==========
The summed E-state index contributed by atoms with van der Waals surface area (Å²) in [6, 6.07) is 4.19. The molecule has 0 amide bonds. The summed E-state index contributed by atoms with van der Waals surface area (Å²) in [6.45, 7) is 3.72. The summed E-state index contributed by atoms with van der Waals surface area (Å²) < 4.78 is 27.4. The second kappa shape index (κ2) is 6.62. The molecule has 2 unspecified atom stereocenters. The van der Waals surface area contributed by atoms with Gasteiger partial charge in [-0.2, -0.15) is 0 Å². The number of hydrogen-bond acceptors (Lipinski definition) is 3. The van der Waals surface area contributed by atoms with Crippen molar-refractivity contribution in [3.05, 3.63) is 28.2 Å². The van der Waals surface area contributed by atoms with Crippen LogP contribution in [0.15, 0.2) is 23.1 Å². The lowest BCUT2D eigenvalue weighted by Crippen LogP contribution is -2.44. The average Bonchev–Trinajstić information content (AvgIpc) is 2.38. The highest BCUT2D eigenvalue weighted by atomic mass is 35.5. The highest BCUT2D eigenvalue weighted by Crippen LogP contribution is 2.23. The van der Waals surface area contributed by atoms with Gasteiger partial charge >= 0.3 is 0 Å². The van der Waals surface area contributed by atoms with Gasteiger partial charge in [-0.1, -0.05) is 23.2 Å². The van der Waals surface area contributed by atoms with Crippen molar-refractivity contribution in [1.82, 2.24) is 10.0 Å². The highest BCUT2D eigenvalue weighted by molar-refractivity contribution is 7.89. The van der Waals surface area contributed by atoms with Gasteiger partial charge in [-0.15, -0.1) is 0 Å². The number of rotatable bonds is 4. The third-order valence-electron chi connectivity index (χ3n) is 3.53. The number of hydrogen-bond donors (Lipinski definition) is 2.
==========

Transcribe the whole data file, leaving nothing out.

The summed E-state index contributed by atoms with van der Waals surface area (Å²) in [6, 6.07) is 4.19. The molecule has 0 amide bonds. The summed E-state index contributed by atoms with van der Waals surface area (Å²) in [6.45, 7) is 3.72. The summed E-state index contributed by atoms with van der Waals surface area (Å²) < 4.78 is 27.4. The second kappa shape index (κ2) is 6.62. The molecule has 2 unspecified atom stereocenters. The van der Waals surface area contributed by atoms with Gasteiger partial charge in [-0.2, -0.15) is 0 Å². The number of hydrogen-bond acceptors (Lipinski definition) is 3. The van der Waals surface area contributed by atoms with Crippen molar-refractivity contribution in [3.05, 3.63) is 28.2 Å². The van der Waals surface area contributed by atoms with Crippen LogP contribution in [0.15, 0.2) is 23.1 Å². The lowest BCUT2D eigenvalue weighted by Crippen LogP contribution is -2.44. The average Bonchev–Trinajstić information content (AvgIpc) is 2.38. The highest BCUT2D eigenvalue weighted by atomic mass is 35.5. The highest BCUT2D eigenvalue weighted by Crippen LogP contribution is 2.23. The van der Waals surface area contributed by atoms with Gasteiger partial charge >= 0.3 is 0 Å². The van der Waals surface area contributed by atoms with Gasteiger partial charge in [-0.1, -0.05) is 23.2 Å². The van der Waals surface area contributed by atoms with Crippen molar-refractivity contribution in [1.82, 2.24) is 10.0 Å². The highest BCUT2D eigenvalue weighted by molar-refractivity contribution is 7.89. The van der Waals surface area contributed by atoms with Gasteiger partial charge in [-0.15, -0.1) is 0 Å². The number of rotatable bonds is 4. The third-order valence-electron chi connectivity index (χ3n) is 3.53. The number of hydrogen-bond donors (Lipinski definition) is 2.